As the #metoo and #timesup movements continue gaining momentum, Connecticut employers should not be surprised that the start of the 2018 Connecticut General Assembly session saw the introduction of a bill to increase workplace harassment prevention training in Connecticut. Should HB 5043 pass in its current form, it would be the first substantial revision to Connecticut’s workplace harassment prevention training requirements since their enactment in 1992.

Connecticut, one of only three states with similar mandates, currently requires employers of 50 or more employees to provide two hours of workplace sexual harassment prevention training to supervisors within six months of the supervisor being hired as a supervisor or promoted to a supervisory position. The new bill seeks to significantly expand this training requirement increasing the number of employers covered, the topics that must be addressed and the frequency of the training.  Additionally, the bill would increase the content and frequency of information employers must post regarding workplace harassment.

HR 5043, also known as the “Time’s Up Act”, includes five significant revisions to current anti-harassment training requirements by:

  • • Increasing the number of covered employers to those with 15 or more employees, instead of 50 or more employees;
  • • Requiring two hours of “awareness and anti-harassment compliance training” for all employees, instead of only supervisors;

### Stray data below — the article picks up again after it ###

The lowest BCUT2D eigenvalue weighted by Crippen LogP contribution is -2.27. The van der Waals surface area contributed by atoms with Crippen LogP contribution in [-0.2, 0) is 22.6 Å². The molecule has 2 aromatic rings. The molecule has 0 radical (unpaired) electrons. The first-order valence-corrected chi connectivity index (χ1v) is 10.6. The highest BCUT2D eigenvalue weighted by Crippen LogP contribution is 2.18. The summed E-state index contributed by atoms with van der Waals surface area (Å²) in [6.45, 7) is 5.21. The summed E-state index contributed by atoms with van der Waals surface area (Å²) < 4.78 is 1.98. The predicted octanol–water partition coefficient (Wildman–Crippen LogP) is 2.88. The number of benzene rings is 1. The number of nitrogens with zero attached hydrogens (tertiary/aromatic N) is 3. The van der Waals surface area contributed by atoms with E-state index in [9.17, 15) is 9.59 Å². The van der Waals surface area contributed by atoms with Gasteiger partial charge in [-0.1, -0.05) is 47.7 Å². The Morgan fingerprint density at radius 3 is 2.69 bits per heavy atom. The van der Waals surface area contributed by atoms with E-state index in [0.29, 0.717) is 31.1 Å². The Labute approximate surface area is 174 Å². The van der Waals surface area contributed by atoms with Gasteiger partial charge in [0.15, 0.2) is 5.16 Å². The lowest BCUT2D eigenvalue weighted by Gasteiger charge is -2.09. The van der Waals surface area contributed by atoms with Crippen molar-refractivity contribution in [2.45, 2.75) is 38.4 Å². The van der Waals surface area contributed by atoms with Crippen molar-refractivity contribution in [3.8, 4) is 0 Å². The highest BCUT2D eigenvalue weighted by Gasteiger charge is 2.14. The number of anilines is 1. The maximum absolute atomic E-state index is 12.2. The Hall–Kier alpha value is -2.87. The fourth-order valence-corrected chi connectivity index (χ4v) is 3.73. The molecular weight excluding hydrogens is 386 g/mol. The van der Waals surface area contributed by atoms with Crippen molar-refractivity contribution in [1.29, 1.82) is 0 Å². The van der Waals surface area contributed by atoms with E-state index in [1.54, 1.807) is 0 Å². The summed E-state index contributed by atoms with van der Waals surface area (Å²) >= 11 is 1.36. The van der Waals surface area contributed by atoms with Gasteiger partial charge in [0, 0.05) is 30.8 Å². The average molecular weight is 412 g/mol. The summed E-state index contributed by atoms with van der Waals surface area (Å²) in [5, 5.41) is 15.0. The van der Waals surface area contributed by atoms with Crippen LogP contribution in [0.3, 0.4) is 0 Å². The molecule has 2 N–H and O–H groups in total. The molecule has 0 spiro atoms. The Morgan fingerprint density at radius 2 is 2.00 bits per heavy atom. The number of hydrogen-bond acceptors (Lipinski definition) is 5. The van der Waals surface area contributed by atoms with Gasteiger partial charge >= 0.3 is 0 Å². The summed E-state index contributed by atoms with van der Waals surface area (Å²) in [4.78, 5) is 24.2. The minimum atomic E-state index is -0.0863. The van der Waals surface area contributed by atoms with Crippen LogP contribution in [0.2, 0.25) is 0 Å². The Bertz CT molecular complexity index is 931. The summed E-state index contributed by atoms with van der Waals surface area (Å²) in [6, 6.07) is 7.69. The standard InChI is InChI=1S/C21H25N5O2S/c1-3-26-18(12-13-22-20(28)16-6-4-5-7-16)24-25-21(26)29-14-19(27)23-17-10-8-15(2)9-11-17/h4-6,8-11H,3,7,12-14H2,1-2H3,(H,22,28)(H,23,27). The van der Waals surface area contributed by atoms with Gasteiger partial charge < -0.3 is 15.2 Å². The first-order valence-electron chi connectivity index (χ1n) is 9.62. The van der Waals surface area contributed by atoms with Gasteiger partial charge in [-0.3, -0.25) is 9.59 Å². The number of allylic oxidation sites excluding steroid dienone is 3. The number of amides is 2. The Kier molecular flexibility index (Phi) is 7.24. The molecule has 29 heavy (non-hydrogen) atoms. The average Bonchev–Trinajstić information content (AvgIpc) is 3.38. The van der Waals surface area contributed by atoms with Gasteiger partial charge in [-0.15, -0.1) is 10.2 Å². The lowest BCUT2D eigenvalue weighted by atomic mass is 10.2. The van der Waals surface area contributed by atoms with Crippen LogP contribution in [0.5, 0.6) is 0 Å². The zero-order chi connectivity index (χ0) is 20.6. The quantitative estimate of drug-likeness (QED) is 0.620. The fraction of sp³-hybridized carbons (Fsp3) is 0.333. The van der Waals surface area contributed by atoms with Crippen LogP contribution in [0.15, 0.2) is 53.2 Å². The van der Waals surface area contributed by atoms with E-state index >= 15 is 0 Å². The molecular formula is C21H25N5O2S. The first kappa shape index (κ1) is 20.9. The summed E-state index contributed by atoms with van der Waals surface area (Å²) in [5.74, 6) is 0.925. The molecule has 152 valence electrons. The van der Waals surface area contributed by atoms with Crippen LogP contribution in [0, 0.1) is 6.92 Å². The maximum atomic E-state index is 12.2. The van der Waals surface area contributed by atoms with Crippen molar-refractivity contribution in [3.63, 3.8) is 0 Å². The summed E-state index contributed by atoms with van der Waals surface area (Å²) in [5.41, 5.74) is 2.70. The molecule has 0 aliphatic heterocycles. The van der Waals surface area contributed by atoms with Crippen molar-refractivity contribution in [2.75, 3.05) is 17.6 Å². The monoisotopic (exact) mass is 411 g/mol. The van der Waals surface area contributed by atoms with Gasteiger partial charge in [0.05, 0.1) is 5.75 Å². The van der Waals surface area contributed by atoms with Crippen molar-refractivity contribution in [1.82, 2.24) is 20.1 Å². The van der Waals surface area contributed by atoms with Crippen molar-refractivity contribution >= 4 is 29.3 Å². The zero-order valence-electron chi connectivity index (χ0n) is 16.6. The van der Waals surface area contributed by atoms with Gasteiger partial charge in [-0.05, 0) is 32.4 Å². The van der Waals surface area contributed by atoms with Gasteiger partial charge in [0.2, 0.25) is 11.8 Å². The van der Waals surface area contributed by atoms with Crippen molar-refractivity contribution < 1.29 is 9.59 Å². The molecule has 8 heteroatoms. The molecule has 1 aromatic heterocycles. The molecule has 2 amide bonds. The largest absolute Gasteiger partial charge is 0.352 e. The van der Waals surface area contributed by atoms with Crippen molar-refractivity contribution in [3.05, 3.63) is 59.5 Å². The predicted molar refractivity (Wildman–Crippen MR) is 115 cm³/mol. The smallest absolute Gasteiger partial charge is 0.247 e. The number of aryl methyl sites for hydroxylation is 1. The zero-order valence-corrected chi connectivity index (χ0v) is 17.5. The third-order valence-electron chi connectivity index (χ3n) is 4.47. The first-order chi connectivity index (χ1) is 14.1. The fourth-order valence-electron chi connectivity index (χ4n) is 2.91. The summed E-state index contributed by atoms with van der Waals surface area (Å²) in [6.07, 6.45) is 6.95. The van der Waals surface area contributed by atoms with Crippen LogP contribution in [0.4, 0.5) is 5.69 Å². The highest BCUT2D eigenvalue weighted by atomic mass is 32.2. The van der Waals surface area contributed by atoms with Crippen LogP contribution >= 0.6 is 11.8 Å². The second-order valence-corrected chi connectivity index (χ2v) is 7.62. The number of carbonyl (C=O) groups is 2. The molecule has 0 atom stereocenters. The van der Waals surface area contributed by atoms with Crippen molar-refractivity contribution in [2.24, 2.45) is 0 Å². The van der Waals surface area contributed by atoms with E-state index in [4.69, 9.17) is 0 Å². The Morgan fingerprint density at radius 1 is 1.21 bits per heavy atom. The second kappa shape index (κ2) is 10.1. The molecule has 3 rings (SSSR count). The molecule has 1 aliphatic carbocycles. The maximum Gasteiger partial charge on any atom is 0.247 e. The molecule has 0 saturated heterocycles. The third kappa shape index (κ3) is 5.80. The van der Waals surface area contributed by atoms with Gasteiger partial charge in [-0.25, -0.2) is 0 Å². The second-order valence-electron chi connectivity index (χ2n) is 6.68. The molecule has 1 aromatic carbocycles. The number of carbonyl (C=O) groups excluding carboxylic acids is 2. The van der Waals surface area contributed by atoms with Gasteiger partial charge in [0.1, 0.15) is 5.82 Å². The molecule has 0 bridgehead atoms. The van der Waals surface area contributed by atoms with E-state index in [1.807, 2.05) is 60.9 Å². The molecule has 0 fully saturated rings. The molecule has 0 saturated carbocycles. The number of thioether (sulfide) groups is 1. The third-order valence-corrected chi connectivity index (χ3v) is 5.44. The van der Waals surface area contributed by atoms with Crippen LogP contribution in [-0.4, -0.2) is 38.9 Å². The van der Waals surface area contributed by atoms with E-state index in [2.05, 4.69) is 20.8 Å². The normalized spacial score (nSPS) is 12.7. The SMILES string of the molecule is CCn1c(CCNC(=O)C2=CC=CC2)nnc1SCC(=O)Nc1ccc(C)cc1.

• • Expanding the breadth of the training to include all types of harassment, such as race, color, religious creed, age, sex, gender identity or expression, marital status, and national origin;
  • • Detailing that the training include information about the employer’s policy against harassment, examples of the types of conduct that constitute and do not constitute harassment, strategies to prevent harassment, bystander intervention training and a discussion of what is acceptable and expected behavior in the workplace; and
  • • Mandating covered employers to provide refresher training to all employees at least every five years.

In addition to the significant revisions to the workplace training requirements, the “Time’s Up Act” expands the notification requirements for employers of three or more employees and would now require posting information concerning the illegality of all types of workplace harassment and the remedies available to employees and to “directly communicate such information and remedies to employees on an annual basis”.  This last requirement suggests that employers would have to email or distribute the information directly to employees annually.

While this bill is in the early stages of the political process and will likely undergo many revisions, it presents a good reminder to Connecticut employers of the state’s current workplace training requirements.  That is, if you are an employer of 50 or more employees you must provide sexual harassment prevention training to supervisors within six months of that individual being hired or promoted.  If you have any questions or concerns regarding your workplace training requirements or would like a sexual harassment prevention training program conducted in your workplace, Berchem Moses PC’s labor and employment attorneys are available to discuss options with you.